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Alumni of Hilltop's glass arts program step into the spotlight with Tacoma Art Museum exhibit

Mayowa Aina
Folklorico by Luis Sanchez and Edelmira Jimenez Gallegos. Sanchez created the glass flowered necklace overlayed on a crocheted top his mom made. "Everything in Mexico is handmade and all the embroidery stuff, so I wanted to kind of translate that list of flowers into a necklace,” Sanchez said.

To gather means to come together. It’s also a term used to describe the first step in the art of glassblowing, placing molten glass on the end of the blowpipe or pipe at the start of a project.

The play on words is the title of a new exhibit at the Tacoma Art Museum: "GATHER: 27 Years of Hilltop Artists." The exhibit brings together the work of 21 contemporary artists who were introduced to glass arts through the well-known Hilltop Artists youth development program over the past three decades. It’s a stunning display of glassworks from little-known creatives in the museum's own backyard.

This is the first time the nearby museum has partnered with the program for an exhibit like this, said Hilltop Artists Executive Director Kimberly Keith.

“It's really important that these folks are from the Hilltop,” said Keith. “A lot of our students are Black and Brown students. And so these are people that you don't usually see represented in the museum, either as artists or staff people or audience members.”

It's a new experience for the museum and the artists like exhibit curator Trenton Quiocho, who's never curated a show before.

“It's just an amazing experience because none of us have really been showcased in a museum like this,” Quiocho said. “So to see it, it's just so much more elevated when you see your work on a wall or are on a pedestal.”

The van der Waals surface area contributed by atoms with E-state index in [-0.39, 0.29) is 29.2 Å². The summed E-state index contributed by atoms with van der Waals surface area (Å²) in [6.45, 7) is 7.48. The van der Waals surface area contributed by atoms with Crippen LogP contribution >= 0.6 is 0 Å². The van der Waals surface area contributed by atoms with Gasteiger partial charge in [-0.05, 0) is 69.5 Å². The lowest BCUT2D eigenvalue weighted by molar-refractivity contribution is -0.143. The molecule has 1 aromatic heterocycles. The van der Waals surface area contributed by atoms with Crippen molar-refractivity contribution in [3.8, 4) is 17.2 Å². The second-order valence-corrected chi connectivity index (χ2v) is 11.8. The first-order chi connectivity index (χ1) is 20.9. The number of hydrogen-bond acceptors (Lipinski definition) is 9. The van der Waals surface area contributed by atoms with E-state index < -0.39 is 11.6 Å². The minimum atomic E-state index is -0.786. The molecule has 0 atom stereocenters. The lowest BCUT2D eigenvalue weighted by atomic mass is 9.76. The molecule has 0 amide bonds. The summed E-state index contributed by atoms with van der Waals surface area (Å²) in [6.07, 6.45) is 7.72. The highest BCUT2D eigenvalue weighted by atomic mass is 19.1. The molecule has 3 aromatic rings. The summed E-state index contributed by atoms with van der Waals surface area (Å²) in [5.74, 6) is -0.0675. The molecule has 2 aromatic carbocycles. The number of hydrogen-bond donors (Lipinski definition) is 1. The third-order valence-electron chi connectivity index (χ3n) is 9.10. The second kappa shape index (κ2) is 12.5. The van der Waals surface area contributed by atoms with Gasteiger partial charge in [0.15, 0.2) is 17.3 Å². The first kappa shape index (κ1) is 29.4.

Quiocho got involved in Hilltop Artists as a high school student in 2005. Much of his recent work explores his cultural identity as a Filipino American. His delicate and eye-catching glass pieces on view interpret Filipino fish traps and a bulul, figures traditionally used by farmers to guard the rice crops.

Seeing the artwork of his mentors, peers and students go unnoticed, he wanted to create a show that put a spotlight on their work. For many of the artists, it will be the first time their work is shown in an institution of this caliber.

Luis Sanchez, 25, was introduced to Hilltop Artists as a middle school student.

“The piece that I made is something I have never made before,” Sanchez. “I've done flowers and stuff, but not this intricate before. So this kind of pushed me over the edge and had a little bit out of my comfort zone.”

Sanchez spent months making glass beads, flower petals, and branches to create a stunning flowered necklace reminiscent of traditional Mexican embroidery. The piece comes to life atop a crocheted shirt Sanchez’s mom made.

Being shown in the museum with his mom is an exciting moment for their whole family Sanchez said.

“All the work that my mom's done, all this stuff that she's crocheted, she always gives it away to the people or should we keep it at home. She never gets paid for it,” Sanchez said. “I feel like this will probably boost her a little bit.”

Doug Burgess, 24, collaborated with his mom too, to create a set of totems inspired by his Haida, Dakota, and Umpqua background.

“It's definitely a dream come true,” Burgess said. “A lot of us come from humble beginnings, we don't have notoriety in our backgrounds and it just shows you don't have to come from somewhere to make an impact in your community.”

Burgess connected with Hilltop Artists as a middle school student in 2009. He said the program was instrumental in helping him see himself as an artist and view glassmaking as a viable career path. He hopes being in this museum helps younger students see that as well.

“This is kind of a step in that direction,” Burgess said. “They see artists somewhat having success in their careers and they look like them. They say, ‘Oh, I can do that too’.”

The featured artwork includes contemporary glass vessels and sculptures, neon work, and installations as well as paintings and mixed media. "GATHER: 27 years of Hilltop Artists" is on display through September 4.

Mayowa Aina reports and produces special projects, including podcasts and series, for KNKX. Mayowa started her public radio career at KUOW in Seattle. She's worked at NPR in Washington, D.C. and Alaska Public Media before moving back to her hometown of Tacoma to work at KNKX.